Discoidin Domain Receptor-1 (DDR1) is Involved in Angiolymphatic Invasion in Oral Cancer

Cancers (Basel). 2020 Mar 31;12(4):841. doi: 10.3390/cancers12040841.


The discoidin domain receptor-1 (DDR1) is a non-integrin collagen receptor recently implicated in the collective cell migration of other cancer types. Previously, we identified an elevated expression of DDR1 in oral squamous cell carcinoma (OSCC) cells. Through the data mining of a microarray dataset composed of matched tumor-normal tissues from forty OSCC patients, we distilled overexpressed genes statistically associated with angiolymphatic invasion, including DDR1, COL4A5, COL4A6 and PDPN. Dual immunohistochemical staining further confirmed the spatial locations of DDR1 and PDPN in OSCC tissues indicative of collective cancer cell invasion. An elevated DDR1 expression at both the transcription and protein level was observed by treating keratinocytes with collagen of fibrillar or basement membrane types. In addition, inhibition of DDR1 kinase activity in OSCC TW2.6 cells disrupted cell cohesiveness in a 2D culture, reduced spheroid invasion in a collagen gel matrix, and suppressed angiolymphatic invasion in xenograft tissues. Taken together, these results suggest that collagen deposition in the affected tissues followed by DDR1 overexpression could be central to OSCC tumor growth and angiolymphatic invasion. Thus, DDR1 inhibitors are potential therapeutic compounds in restraining oral cancer, which has not been previously explored.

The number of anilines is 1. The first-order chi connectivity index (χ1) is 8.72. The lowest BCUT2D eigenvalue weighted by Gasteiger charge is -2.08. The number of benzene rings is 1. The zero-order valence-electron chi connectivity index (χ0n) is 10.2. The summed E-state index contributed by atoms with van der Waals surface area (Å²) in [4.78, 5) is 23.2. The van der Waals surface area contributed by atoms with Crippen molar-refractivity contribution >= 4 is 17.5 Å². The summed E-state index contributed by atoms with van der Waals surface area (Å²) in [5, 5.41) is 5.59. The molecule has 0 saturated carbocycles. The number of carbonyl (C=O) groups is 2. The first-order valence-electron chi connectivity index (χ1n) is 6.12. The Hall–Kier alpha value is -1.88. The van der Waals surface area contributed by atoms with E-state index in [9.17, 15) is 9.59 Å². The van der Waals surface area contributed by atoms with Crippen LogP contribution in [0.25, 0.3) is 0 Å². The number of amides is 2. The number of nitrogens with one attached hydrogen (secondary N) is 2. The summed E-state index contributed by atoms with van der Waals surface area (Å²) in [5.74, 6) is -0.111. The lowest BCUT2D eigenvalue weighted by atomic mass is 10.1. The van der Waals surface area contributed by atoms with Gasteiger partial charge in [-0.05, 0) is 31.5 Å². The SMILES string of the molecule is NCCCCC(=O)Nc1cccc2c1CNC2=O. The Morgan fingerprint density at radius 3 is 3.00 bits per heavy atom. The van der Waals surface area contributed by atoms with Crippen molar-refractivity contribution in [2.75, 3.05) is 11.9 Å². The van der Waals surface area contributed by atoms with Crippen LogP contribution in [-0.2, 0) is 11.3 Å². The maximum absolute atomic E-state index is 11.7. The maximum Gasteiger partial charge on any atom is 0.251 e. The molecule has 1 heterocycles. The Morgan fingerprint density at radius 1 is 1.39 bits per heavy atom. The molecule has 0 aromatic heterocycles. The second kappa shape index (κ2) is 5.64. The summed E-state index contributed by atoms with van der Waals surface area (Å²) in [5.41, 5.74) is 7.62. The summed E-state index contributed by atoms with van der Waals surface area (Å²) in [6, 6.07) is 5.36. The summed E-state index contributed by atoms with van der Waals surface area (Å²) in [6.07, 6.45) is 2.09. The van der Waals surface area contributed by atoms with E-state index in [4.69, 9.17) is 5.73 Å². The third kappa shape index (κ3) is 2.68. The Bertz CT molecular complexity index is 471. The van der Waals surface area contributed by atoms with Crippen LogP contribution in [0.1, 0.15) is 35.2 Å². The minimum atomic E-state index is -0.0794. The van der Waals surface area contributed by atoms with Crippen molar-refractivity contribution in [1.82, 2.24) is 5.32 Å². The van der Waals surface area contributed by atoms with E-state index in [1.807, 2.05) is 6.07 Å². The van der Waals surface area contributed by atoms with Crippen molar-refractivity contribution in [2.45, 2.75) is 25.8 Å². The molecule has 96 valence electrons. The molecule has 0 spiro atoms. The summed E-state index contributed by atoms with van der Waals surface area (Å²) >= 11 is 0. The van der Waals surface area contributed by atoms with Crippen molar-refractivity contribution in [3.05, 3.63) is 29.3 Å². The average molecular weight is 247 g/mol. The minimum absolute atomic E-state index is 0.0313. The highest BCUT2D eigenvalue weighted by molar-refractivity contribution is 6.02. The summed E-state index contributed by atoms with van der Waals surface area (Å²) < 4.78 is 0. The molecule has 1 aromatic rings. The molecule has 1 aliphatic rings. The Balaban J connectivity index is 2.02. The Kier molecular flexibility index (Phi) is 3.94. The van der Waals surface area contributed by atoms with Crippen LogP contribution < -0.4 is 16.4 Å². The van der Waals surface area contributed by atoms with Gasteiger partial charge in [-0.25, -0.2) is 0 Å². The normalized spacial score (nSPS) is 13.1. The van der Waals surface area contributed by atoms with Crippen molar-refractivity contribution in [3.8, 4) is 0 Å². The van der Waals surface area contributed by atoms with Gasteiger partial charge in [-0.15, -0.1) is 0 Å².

Keywords: angiolymphatic invasion (ALI); collective cancer cell migration; discoidin domain receptor-1 (DDR1); oral squamous cell carcinoma (OSCC).